Saxena S, Thornicroft G, Knapp M, Whiteford H. Resources for mental health: Scarcity, inequity, and inefficiency. Lancet 2007;370:878-89.  Back to cited text no. 5
    
6.
World Health Organization; 2017. Available from: http://www.who.int/mental_health/evidence/atlas/profiles-2014/ind.pdf. [Last cited on 2017 Jan 01].  Back to cited text no. 6
    
7.
Chatterjee S, Patel V, Chatterjee A, Weiss HA. Evaluation of a community-based rehabilitation model for chronic schizophrenia in rural India. Br J Psychiatry 2003;182:57-62.  Back to cited text no. 7
    
8.
Chatterjee S, Naik S, John S, Dabholkar H, Balaji M, Koschorke M, et al. Effectiveness of a community-based intervention for people with schizophrenia and their caregivers in India (COPSI): A randomised controlled trial. Lancet 2014;383:1385-94.  Back to cited text no. 8
    
9.
Thara R, Padmavati R, Aynkran JR, John S. Community mental health in India: A rethink. Int J Ment Health Syst 2008;2:11.  Back to cited text no. 9
    
10.
Hollis C, Morriss R, Martin J, Amani S, Cotton R, Denis M, et al. Technological innovations in mental healthcare: Harnessing the digital revolution. Br J Psychiatry 2015;206:263-5.  Back to cited text no. 10
    
11.
University of Michigan. Computer Science and Engineering; 2017. Available from: http://www.eecs.umich.edu/eecs/about/articles/2014/app_for_mood_swings.html. [Last cited on 2017 Mar 09].  Back to cited text no. 11
    
12.
SAMHSA. Google Play; 2017. Available from: https://www.play.google.com/store/apps/details?id=gov.hhs.samhsa.app.disaster and hl=en. [Last cited on 2017 Mar 09].  Back to cited text no. 12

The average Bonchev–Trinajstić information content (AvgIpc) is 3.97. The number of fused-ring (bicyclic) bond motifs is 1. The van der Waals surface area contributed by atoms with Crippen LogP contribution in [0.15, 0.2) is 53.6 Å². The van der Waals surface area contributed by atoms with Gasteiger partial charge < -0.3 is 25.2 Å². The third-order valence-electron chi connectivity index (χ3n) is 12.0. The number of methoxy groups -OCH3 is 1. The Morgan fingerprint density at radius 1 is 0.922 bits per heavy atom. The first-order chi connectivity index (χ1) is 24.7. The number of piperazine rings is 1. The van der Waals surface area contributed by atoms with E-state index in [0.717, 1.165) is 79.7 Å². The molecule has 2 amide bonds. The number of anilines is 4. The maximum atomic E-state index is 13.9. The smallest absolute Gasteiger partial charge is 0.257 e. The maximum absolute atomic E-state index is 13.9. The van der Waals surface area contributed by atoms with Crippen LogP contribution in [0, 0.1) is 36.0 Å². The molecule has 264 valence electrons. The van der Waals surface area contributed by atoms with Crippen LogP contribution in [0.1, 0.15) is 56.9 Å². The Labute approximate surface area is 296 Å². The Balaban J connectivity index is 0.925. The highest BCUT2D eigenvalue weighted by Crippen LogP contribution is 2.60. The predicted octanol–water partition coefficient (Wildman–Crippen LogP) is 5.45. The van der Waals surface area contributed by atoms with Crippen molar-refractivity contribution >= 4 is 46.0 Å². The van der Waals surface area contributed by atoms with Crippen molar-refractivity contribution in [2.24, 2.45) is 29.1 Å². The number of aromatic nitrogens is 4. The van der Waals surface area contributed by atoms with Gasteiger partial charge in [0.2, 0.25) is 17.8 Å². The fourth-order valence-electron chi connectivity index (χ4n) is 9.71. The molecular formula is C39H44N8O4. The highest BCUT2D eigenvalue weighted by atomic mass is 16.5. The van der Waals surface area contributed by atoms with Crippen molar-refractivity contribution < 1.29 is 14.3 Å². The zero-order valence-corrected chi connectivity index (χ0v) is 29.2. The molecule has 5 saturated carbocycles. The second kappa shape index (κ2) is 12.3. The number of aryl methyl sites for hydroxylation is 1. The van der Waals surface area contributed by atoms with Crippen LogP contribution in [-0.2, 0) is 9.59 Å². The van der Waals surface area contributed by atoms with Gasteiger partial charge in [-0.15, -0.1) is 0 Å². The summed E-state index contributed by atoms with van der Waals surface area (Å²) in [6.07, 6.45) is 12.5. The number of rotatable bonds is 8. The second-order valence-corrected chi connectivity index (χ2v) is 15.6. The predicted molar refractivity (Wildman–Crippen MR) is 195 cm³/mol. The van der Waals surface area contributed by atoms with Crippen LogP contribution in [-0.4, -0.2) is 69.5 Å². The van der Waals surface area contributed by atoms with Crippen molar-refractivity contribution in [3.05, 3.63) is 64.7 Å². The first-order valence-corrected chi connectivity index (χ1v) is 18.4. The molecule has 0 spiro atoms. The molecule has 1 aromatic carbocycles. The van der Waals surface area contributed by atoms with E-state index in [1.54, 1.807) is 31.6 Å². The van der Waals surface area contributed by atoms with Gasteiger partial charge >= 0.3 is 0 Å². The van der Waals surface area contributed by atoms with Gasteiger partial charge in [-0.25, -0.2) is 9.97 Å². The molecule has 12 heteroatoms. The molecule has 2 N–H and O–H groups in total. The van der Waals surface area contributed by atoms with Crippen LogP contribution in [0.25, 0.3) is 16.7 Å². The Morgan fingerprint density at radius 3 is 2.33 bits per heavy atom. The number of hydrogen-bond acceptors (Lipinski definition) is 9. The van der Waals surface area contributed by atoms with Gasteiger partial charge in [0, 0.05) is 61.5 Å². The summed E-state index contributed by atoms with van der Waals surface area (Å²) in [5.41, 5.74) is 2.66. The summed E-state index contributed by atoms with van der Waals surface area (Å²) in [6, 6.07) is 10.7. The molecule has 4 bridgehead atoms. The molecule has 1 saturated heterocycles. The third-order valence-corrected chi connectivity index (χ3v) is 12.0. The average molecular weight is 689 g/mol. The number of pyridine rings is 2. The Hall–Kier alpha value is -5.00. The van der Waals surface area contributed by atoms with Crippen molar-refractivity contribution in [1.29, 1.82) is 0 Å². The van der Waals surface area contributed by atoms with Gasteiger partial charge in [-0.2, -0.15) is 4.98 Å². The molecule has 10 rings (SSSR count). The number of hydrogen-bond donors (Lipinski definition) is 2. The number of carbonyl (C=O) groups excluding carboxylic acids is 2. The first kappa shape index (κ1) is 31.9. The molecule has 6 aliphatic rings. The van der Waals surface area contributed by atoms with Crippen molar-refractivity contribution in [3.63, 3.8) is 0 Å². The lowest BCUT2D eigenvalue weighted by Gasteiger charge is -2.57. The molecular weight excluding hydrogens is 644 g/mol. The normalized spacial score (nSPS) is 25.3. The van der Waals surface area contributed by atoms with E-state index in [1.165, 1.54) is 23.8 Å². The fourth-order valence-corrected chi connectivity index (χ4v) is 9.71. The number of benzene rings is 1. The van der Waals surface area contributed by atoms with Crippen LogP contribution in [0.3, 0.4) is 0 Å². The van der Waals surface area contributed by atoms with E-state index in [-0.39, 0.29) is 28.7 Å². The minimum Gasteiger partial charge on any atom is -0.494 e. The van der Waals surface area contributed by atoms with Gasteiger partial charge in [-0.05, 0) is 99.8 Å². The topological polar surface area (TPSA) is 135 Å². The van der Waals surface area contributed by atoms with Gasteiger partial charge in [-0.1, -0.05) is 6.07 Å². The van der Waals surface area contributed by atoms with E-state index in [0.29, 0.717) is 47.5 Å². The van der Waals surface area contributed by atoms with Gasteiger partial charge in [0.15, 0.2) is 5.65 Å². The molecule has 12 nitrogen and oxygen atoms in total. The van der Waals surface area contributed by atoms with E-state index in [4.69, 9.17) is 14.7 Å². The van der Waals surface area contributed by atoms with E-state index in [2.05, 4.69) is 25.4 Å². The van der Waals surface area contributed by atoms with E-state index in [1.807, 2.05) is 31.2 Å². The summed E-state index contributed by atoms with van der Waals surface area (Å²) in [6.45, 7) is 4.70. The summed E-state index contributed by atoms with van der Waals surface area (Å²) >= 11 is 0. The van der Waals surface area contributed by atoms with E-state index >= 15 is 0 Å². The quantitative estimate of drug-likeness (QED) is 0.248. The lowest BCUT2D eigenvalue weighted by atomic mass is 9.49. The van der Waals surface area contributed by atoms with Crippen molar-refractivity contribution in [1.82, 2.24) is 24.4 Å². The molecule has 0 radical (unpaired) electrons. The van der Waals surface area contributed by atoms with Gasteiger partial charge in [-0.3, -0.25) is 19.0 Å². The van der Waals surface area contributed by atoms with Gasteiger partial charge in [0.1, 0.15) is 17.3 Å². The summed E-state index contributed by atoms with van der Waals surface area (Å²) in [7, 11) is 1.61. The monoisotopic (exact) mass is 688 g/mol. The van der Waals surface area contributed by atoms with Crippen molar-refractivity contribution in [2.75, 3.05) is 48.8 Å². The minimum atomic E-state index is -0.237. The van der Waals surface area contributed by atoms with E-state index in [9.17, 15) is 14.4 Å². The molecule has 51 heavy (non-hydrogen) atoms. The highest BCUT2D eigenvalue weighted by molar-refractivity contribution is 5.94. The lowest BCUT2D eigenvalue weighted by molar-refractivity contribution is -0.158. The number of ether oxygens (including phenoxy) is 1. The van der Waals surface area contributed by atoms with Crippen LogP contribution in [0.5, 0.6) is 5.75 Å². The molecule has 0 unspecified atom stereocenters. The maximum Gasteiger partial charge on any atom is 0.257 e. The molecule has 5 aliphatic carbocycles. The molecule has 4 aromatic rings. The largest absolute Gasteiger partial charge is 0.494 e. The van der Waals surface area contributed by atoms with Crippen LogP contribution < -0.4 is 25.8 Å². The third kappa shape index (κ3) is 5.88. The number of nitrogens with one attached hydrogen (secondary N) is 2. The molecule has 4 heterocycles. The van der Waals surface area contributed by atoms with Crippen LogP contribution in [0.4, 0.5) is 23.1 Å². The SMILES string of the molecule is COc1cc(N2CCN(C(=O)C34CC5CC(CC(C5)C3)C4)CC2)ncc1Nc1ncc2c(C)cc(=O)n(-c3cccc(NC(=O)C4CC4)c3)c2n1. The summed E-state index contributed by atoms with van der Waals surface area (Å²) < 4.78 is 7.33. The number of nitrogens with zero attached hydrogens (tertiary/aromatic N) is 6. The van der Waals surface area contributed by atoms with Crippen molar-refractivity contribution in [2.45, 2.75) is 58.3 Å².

13.
SAMHSA. Google Play; 2017. Available from: https://www.play.google.com/store/apps/details?id=gov.hhs.samhsa.app.spa and hl=en. [Last cited on 2017 Mar 09].  Back to cited text no. 13
    
14.
Thara R, John S. Mobile telepsychiatry in India. World Psychiatry 2013;12:84.  Back to cited text no. 14
    
15.
NIMHANS. Google Play; 2017. Available from: https://www.play.google.com/store/apps/details?id=ac.nimhans.pushd and hl=en. [Last cited on 2017 Mar 09].  Back to cited text no. 15
    
16.
Lumosity; 2017. Available from: https://www.lumosity.com/. [Last cited on 2017 Mar 09].  Back to cited text no. 16
    
17.
Mehta UM, Thirthalli J, Naveen Kumar C, Mahadevaiah M, Rao K, Subbakrishna DK, et al. Validation of Social Cognition Rating Tools in Indian Setting (SOCRATIS): A new test-battery to assess social cognition. Asian J Psychiatr 2011;4:203-9.  Back to cited text no. 17
    




 

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    Abstract
   Introduction
    Current Utilizat...
   Conclusion
   The Good and The Bad